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"Business as usual," say new Arrium administrators


Arrium’s new administrators say it’s “business as usual” for the company and insist their appointment is good news for the people of Whyalla.

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The banks and the Australian Workers’ Union successfully applied in a federal court yesterday to have KordaMentha installed in place of Grant Thornton as administrators of the struggling steelmaking and mining group.

KordaMentha partner Mark Mentha said today that all of the parties were focused on preserving jobs and value in the business.

“Absolutely, this is a really good outcome for the people of Whyalla and the broader business for this main reason – what we have now is all the creditors are aligned in getting the best outcome for a going concern business which is about preserving jobs and it’s about preserving value and about preserving the business as a going concern,” Menthe told ABC radio.

“… the major difference this week compared to last week with the new administrators is we’ve got fresh eyes, we haven’t been party to any of the negotiations taking place in the past between the company and its financiers and its creditors.”

He said it was too early to consider whether to keep Arrium as a whole, or break it up for sale, but KordaMentha would be “very open to all the strategic options available to the company”.

“I think our message to all stakeholders: employees, suppliers, customers, the union movement, the governments, the financiers – both here and overseas – is we’re restoring business as usual.”

However, South Australian Treasurer Tom Koutsantonis said the move had created more uncertainty for 1600 Arrium workers in Whyalla and thousands more across the nation.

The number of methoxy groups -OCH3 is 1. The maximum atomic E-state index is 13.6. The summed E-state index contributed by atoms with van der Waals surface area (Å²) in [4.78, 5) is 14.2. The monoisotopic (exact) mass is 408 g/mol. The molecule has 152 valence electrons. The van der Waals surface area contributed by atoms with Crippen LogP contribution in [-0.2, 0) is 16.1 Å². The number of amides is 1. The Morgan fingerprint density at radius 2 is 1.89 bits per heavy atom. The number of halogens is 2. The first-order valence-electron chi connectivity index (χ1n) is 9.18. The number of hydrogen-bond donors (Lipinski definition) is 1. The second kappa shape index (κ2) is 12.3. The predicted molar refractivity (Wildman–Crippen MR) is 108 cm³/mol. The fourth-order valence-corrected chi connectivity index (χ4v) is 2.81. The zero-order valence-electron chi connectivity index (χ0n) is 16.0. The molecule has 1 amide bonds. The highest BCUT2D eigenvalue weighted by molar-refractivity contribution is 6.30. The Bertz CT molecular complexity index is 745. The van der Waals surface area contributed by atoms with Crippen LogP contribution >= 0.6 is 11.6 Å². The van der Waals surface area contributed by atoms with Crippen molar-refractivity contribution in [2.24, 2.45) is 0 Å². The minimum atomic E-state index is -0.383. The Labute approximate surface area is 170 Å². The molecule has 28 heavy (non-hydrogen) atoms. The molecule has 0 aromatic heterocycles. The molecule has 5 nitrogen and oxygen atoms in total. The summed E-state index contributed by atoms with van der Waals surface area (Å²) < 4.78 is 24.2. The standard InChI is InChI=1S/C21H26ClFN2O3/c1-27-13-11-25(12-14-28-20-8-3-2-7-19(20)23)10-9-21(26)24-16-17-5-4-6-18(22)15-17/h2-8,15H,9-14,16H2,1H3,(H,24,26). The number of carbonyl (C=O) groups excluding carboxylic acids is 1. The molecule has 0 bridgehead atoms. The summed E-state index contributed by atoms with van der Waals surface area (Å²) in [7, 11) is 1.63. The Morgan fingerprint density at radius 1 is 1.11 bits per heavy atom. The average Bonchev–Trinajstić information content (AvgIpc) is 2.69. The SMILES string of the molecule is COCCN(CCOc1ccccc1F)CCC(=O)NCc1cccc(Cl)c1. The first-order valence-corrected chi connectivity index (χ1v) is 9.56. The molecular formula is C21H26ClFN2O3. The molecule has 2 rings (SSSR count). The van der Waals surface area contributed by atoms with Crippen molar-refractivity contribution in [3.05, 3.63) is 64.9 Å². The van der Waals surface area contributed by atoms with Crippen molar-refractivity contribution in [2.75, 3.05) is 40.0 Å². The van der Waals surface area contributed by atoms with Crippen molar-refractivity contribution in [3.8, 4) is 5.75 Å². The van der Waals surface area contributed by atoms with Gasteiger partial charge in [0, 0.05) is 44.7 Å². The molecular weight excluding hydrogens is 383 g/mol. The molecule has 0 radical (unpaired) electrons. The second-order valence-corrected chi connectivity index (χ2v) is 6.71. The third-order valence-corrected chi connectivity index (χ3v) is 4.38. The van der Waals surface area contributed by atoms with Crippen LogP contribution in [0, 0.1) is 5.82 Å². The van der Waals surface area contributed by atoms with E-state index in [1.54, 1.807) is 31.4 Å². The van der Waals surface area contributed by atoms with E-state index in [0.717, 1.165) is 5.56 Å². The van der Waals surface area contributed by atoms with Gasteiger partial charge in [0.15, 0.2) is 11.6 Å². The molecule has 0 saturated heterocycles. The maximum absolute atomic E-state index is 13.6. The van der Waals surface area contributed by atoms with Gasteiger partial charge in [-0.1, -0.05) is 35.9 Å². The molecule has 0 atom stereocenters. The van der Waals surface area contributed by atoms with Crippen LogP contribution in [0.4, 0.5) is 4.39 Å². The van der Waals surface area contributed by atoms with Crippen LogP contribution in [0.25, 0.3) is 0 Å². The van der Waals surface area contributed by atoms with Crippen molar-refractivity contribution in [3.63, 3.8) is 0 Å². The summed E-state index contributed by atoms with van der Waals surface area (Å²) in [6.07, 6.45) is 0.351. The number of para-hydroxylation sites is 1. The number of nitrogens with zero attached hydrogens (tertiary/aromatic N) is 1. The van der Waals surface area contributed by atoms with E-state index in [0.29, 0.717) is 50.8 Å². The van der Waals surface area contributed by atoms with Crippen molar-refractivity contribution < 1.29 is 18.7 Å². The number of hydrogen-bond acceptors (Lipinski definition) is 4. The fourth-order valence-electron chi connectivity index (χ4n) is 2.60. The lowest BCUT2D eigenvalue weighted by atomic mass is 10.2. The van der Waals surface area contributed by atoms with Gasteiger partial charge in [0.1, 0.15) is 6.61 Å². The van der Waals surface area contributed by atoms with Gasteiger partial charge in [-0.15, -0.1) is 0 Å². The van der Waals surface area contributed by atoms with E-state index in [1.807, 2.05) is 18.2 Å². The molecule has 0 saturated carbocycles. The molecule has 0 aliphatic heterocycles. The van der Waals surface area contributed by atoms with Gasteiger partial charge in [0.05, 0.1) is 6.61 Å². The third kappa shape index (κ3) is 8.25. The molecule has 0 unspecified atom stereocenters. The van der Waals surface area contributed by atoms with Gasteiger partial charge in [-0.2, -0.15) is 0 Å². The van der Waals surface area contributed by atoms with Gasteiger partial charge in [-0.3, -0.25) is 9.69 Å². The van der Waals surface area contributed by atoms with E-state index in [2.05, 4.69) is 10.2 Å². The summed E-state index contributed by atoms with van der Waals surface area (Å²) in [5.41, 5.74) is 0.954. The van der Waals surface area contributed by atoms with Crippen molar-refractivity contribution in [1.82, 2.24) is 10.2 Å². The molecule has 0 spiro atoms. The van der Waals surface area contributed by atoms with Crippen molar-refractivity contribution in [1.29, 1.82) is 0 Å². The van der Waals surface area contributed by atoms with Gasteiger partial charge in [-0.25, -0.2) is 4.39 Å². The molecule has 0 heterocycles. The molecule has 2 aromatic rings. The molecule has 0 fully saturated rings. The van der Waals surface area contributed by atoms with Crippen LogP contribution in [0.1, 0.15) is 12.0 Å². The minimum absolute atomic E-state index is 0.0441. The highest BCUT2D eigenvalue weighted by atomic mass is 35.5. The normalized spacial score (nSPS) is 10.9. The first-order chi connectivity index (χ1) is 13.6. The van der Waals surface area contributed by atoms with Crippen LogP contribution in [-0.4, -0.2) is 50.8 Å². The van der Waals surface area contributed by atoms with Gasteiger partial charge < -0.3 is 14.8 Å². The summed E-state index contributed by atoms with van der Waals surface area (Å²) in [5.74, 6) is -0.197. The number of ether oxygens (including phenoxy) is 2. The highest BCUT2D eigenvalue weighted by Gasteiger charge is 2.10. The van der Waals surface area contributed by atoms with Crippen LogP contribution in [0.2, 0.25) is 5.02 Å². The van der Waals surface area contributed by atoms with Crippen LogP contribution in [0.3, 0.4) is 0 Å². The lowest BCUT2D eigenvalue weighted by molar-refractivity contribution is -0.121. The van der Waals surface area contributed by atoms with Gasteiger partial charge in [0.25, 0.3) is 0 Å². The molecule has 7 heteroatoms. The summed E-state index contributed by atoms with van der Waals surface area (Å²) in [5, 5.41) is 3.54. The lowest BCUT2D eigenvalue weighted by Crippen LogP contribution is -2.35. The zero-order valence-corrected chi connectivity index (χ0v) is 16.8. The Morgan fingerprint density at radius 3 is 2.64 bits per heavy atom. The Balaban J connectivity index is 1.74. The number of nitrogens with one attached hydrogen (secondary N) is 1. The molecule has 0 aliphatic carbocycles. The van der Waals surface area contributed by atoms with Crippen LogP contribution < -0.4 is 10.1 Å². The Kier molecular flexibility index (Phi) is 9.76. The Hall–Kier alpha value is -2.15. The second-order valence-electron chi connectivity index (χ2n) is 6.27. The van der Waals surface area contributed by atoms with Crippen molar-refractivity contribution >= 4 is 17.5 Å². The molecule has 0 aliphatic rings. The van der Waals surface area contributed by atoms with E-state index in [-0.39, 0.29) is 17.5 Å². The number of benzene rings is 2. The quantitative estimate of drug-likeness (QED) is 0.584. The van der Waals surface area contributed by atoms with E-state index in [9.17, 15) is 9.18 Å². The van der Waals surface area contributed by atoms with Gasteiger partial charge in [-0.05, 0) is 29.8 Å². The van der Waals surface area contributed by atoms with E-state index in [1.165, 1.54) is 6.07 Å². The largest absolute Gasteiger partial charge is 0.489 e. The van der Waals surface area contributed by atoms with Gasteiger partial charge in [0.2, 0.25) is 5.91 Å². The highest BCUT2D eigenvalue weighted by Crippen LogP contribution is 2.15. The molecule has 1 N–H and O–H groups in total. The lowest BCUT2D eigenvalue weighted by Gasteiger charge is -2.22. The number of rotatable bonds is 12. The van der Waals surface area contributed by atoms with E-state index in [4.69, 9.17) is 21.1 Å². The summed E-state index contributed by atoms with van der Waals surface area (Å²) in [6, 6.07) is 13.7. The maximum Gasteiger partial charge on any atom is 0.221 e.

Koutsantonis said the government had been in advanced negotiations with Grant Thornton’s Paul Billingham to ensure Arrium and its creditors could continue to trade.

Grant Thornton said it would do all it could to support the incoming administrators in the transition and expected the impact of the change would be minimal.

Managing partner Paul Billingham said in a statement that the creditors have the right to appoint the firm they wish to represent them in the administration.

“When it became clear that the major stakeholders wished to see a change to a firm not appointed by Arrium, we agreed for the benefit of the process to support an early change as opposed to waiting until the first creditors’ meeting,” he said.

“We believe there is little doubt that the voluntary administration will provide an opportunity to restructure the Australian steel and mining business starting in Whyalla, and also improve the successful East Coast operations.”

The AWU said the new appointment “offers the best way forward for all stakeholders”.

In a statement, it said the move “was only made possible through the constructive and collaborative approach adopted by Arrium’s major institutional creditors and the union, as the representative of Arrium’s employees”.

“The AWU looks forward to working constructively with KordaMentha as the new administrator, engaging in a business-as-usual approach to Arrium’s operations, and ensuring we work in the interests of our members.”

Acting Whyalla mayor Tom Antonio said the decision returned the town to uncertainty.

– with AAP

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